Does the 2011 Nissan Leaf leave you feeling uninspired? Does the 2011 Chevrolet Volt appear too aggressive? Is the 2011 Tesla Roadster just too sporty? Do you long for classic looks, big wheels and great all-round visibility?
This weekend an electric car will be sold at an Indianan auction house that will attract admiring glances where ever it goes. But it certainly won’t be able to take advantage of a fast charge station.
It also won’t have any complicated telematics to tell you when to charge up. Nor does it have a range-extended gasoline generator aboard.
But it is finished to an excellent standard, and lists among its feature list all-fabric upholstery, swivelling passenger seat and a top speed of a heady 20 mph. Range is not that far off today’s cars, with a reliable 80 miles possible, even at top speed.
You won’t find this car at your local dealer though, and you may find it a little impractical for the daily drive to work.
Meet the 1931 Detroit Electric Model 97 Brougham.
Detroit Electric made electric vehicles between 1907 and 1939. Aimed squarely at the female driver, the cars offered the freedom of the automobile without the unreliability, smoke and oil of the early gasoline vehicles.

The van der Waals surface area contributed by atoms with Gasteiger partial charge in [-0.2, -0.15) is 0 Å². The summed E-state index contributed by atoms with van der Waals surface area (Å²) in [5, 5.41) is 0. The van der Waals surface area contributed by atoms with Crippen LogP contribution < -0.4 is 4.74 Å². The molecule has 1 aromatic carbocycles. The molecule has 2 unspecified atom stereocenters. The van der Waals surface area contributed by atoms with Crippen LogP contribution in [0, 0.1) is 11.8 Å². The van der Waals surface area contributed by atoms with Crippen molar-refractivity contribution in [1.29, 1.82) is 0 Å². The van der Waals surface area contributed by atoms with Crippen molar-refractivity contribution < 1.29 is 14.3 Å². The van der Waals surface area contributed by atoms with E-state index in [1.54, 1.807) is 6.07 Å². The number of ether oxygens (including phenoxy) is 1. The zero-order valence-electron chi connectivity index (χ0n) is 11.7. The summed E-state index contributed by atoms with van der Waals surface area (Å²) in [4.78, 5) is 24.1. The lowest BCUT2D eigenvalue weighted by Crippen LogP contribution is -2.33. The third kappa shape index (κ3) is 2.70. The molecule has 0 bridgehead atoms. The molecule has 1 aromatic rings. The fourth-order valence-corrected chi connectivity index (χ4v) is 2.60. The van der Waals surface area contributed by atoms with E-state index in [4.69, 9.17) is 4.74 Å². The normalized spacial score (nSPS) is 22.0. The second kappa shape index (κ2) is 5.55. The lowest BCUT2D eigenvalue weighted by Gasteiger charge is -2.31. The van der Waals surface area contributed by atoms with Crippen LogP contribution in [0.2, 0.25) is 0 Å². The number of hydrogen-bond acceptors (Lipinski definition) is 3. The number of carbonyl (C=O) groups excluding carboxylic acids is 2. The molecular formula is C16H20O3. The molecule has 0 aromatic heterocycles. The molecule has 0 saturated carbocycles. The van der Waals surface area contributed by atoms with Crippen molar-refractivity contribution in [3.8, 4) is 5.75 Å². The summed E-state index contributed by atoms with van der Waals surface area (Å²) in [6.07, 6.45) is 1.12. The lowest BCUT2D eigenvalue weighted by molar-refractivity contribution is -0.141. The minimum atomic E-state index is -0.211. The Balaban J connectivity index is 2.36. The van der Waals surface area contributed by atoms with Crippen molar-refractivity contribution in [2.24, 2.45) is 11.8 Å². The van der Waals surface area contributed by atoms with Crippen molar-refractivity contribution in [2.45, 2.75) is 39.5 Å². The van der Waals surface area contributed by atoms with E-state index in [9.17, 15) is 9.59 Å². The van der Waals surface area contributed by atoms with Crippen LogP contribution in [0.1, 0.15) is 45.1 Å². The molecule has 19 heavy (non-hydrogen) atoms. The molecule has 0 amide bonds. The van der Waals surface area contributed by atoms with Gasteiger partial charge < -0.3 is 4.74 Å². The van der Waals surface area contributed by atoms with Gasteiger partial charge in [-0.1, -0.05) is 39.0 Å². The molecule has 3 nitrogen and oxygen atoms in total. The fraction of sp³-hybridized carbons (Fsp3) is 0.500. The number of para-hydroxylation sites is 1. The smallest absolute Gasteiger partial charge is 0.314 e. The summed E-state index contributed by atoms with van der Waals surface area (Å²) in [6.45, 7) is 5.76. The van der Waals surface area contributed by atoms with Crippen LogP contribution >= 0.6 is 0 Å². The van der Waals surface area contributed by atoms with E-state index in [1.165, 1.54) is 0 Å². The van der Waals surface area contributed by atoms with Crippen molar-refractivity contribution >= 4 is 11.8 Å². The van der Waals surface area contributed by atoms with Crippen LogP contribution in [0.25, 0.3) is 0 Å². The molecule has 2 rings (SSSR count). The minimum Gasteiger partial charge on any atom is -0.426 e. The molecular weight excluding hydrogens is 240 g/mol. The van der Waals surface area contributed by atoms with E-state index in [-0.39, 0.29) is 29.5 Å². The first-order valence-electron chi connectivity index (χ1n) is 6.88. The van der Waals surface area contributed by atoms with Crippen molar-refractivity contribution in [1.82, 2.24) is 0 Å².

At it’s peak, Detroit Electric was manufacturing 1,000 to 2,000 cars a year. That’s more than many small neighbourhood electric vehicle companies sell per year in America today.
While many electric cars were manufactured during the company’s heyday, only 110 examples of the Detroit Electric are estimated to remain today.
A favourite of Thomas Edison, the Detroit Electric featured either a lead-acid battery pack or, for an additional $600, Edison’s famous nickel-iron battery pack.
While many remaining Edison Electrics retain their original nickel-iron battery pack, “Old Sparky”, the car on sale this weekend, sports a brand new set of modern day lead-acid batteries, just like those used in hundreds of electric car conversions around the world.
We’d love to know who ends up buying this exquisite example of electric car motoring from days gone by.
The lucky winner of the auction will find themselves alongside antique electric car collectors from around the world, including self-confessed celebrity gear head Jay Lenno. While Jay Lenno doesn’t own a Detroit Electric, he does own an electric car dating from the same era, a 1909 Baker Electric.
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The auction takes place this weekend as part of the Auburn Collector Car Auction. You can view it live online.